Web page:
Norwegian version of this page

Immigrant children are socially mobile

Children of immigrants are better educated, and earn far more, than their parents.

school children


By the time immigrant children become adults most of them have undergone a class transformation. They have passed their parents on the social ladder. They have also done as well or better than their ethnic Norwegian peers with similar social backgrounds and from the same neighborhoods.

Post doctor in sociology Are Skeie Hermansen made this discovery when he investigated how Norwegian immigrant children, born between 1973 and 1982, have got on in life when they become adults. Most of the subjects of the study had roots in Pakistan, Vietnam, the Middle East, Africa and South America.

- The best way to find out how successful long-term integration has been is to investigate whether the children of poor immigrants actually escape the relative poverty they were born into, says Hermansen.

The sociologist has therefore looked at the educational attainment of the group and how much they earn as adults when compared with their parents. He has also examined how they are faring relative to their peers in the majority population.

Immigrant children from Somalia and Iraq are not included in the study, since most have not reached adulthood yet.

Major differences are erased in one generation

Many children of first generation immigrants have grown up in poor families with parents with little formal education. Nearly half of immigrant children grew up in very poor families.

But for their children life has been different: Most immigrant children have done much better than their parents in terms of both wages and education. They also achieve as highly as ethnic Norwegian children who grew up in the same neighborhood and with a similar socioeconomic family background.

When personal income is rated on a scale from 0 to 100, from the lowest to the highest income, the study shows that the income gap between immigrant children and the majority population is reduced by almost 80 percent compared with the gap in the generation that immigrated to Norway.

 - The most exciting find is that immigrant groups have moved much closer to the majority population in just one generation, says Hermansen.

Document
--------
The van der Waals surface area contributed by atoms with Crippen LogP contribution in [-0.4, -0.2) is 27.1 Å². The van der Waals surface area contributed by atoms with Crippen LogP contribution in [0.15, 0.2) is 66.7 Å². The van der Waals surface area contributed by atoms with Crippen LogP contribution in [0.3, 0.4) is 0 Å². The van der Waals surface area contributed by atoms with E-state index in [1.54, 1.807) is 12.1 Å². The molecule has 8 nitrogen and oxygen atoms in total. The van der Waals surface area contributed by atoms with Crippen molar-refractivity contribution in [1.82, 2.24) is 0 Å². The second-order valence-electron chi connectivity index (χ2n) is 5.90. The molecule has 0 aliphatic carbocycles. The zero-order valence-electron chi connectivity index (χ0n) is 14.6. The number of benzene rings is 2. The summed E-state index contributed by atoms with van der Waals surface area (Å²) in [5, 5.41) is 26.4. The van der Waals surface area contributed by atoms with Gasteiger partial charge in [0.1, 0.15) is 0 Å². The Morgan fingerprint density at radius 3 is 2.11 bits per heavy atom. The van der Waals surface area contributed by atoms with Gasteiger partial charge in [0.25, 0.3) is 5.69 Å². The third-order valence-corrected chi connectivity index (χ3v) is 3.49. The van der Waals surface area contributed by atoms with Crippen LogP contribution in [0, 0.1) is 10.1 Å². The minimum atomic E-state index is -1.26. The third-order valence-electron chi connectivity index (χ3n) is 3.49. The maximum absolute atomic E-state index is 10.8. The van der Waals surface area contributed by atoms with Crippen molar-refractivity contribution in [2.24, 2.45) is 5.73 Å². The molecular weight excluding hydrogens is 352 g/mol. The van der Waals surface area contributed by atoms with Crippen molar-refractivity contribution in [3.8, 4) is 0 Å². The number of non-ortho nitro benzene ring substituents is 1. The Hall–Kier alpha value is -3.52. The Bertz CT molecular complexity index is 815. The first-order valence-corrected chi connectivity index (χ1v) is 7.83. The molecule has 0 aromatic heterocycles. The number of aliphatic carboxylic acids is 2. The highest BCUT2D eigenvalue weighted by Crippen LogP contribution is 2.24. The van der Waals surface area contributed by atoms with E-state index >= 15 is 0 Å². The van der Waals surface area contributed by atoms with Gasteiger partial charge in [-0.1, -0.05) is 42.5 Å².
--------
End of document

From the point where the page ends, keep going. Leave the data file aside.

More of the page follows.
The poorest make the greatest progress

The study shows that upward mobility has been most pronounced for children from ethnic minority groups which had both the poorest economic base and the lowest educational level.

One example is that the children of Pakistani immigrants have made a huge leap forward in terms of both income and salary. But as a group they are still somewhat behind their contemporaries in the general population.

- Since minority groups had different starting points there is great variation in the level they have achieved as adults, stressing Hermansen.

It does not matter where you grew up

Researchers have used national registry data covering the entire Norwegian population. This data makes it possible to connect children to their parents and to the neighborhood in which they grew up.

The study shows that immigrant children do as well in the workplace and are as highly educated as ethnic Norwegian children who grew up in the same neighborhood and in families with similar income or education.

“Children from some ethnic minority groups - the Vietnamese, for example - do even better than their peers they have grown up with from the majority population.”

- My study shows, however, that for migrant children the neighborhood they grew up in has relatively little impact on how they do as adults. It is their family background which has the greatest impact on how successful they are in life, says Hermansen.

He stresses that immigrant children, like all Norwegian children, have grown up in a society characterized by equality with good education and high economic mobility across generations. In Norway, the socio-economic class we start life in has less influence on our achievements as an adult when compared with many other countries.

- Studies that look at the Norwegian majority population show that only about twenty percent of income inequality in the parent generation remains when their children become adults.

When immigrant children do as well as their ethnic Norwegians peers from similar backgrounds, their social mobility largely reflects the generally high social mobility in Norway, the researcher argues.

Mobility creates diversity

Today, a larger proportion of immigrant children take higher education than the general population. Norway is getting more Norwegian-born doctors, lawyers, politicians and cultural figures from immigrant backgrounds than previously. Thus, the immigrant population is become more like the majority population across minority groups.

- Now that this generation of immigrant children have become adults they are beginning to make their mark on all social arenas in society. While they are becoming more like the rest of the population they are also contributing to a greater ethnic diversity in all social classes. This changes the dynamics of the multicultural Norway.


Are Skeie Hermansen study has been published as "Moving up or falling behind? Intergenerational socioeconomic transmission Among children of Immigrants in Norway ", in the journal European Sociological Review and was part of his doctoral thesis.

By Stina Petersen
Published Oct. 20, 2016 11:34 AM - Last modified Nov. 19, 2018 1:00 PM